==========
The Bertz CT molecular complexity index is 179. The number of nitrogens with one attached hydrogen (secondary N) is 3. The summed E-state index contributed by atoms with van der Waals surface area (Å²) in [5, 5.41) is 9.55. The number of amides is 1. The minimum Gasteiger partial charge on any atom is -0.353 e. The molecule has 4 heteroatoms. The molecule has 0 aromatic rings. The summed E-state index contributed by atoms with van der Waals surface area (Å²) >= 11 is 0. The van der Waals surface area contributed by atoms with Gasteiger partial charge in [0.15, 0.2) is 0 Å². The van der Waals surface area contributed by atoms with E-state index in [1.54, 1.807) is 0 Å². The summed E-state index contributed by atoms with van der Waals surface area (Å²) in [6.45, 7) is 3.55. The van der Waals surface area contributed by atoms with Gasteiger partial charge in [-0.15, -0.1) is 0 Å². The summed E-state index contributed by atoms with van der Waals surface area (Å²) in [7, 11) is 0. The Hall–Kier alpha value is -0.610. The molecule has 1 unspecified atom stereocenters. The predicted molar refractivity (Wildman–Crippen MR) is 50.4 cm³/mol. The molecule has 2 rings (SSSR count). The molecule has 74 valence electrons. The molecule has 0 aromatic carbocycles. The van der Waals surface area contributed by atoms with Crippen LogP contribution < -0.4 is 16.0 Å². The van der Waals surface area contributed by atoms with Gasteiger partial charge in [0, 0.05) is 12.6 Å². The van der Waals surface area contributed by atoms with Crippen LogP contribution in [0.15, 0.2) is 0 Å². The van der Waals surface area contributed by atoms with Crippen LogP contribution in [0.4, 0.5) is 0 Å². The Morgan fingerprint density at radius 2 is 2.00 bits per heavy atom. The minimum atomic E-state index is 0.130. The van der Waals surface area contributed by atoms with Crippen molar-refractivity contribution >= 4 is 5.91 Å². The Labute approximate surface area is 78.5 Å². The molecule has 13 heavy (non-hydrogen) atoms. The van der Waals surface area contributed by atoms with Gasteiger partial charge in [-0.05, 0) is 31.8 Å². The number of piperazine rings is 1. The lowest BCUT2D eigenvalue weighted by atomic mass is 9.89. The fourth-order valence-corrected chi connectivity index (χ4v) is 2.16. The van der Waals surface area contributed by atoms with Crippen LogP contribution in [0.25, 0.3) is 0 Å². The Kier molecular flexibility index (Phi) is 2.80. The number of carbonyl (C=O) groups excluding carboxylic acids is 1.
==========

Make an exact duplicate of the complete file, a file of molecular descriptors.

The Bertz CT molecular complexity index is 179. The number of nitrogens with one attached hydrogen (secondary N) is 3. The summed E-state index contributed by atoms with van der Waals surface area (Å²) in [5, 5.41) is 9.55. The number of amides is 1. The minimum Gasteiger partial charge on any atom is -0.353 e. The molecule has 4 heteroatoms. The molecule has 0 aromatic rings. The summed E-state index contributed by atoms with van der Waals surface area (Å²) >= 11 is 0. The van der Waals surface area contributed by atoms with Gasteiger partial charge in [0.15, 0.2) is 0 Å². The van der Waals surface area contributed by atoms with E-state index in [1.54, 1.807) is 0 Å². The summed E-state index contributed by atoms with van der Waals surface area (Å²) in [6.45, 7) is 3.55. The van der Waals surface area contributed by atoms with Gasteiger partial charge in [-0.15, -0.1) is 0 Å². The summed E-state index contributed by atoms with van der Waals surface area (Å²) in [7, 11) is 0. The Hall–Kier alpha value is -0.610. The molecule has 1 unspecified atom stereocenters. The predicted molar refractivity (Wildman–Crippen MR) is 50.4 cm³/mol. The molecule has 2 rings (SSSR count). The molecule has 74 valence electrons. The molecule has 0 aromatic carbocycles. The van der Waals surface area contributed by atoms with Crippen LogP contribution < -0.4 is 16.0 Å². The van der Waals surface area contributed by atoms with Gasteiger partial charge in [0, 0.05) is 12.6 Å². The van der Waals surface area contributed by atoms with Crippen LogP contribution in [0.15, 0.2) is 0 Å². The van der Waals surface area contributed by atoms with Crippen LogP contribution in [0.4, 0.5) is 0 Å². The Morgan fingerprint density at radius 2 is 2.00 bits per heavy atom. The minimum atomic E-state index is 0.130. The van der Waals surface area contributed by atoms with Crippen molar-refractivity contribution >= 4 is 5.91 Å². The Labute approximate surface area is 78.5 Å². The molecule has 13 heavy (non-hydrogen) atoms. The van der Waals surface area contributed by atoms with Gasteiger partial charge in [-0.05, 0) is 31.8 Å². The number of piperazine rings is 1. The lowest BCUT2D eigenvalue weighted by atomic mass is 9.89. The fourth-order valence-corrected chi connectivity index (χ4v) is 2.16. The van der Waals surface area contributed by atoms with Crippen LogP contribution in [0.25, 0.3) is 0 Å². The Kier molecular flexibility index (Phi) is 2.80. The number of carbonyl (C=O) groups excluding carboxylic acids is 1.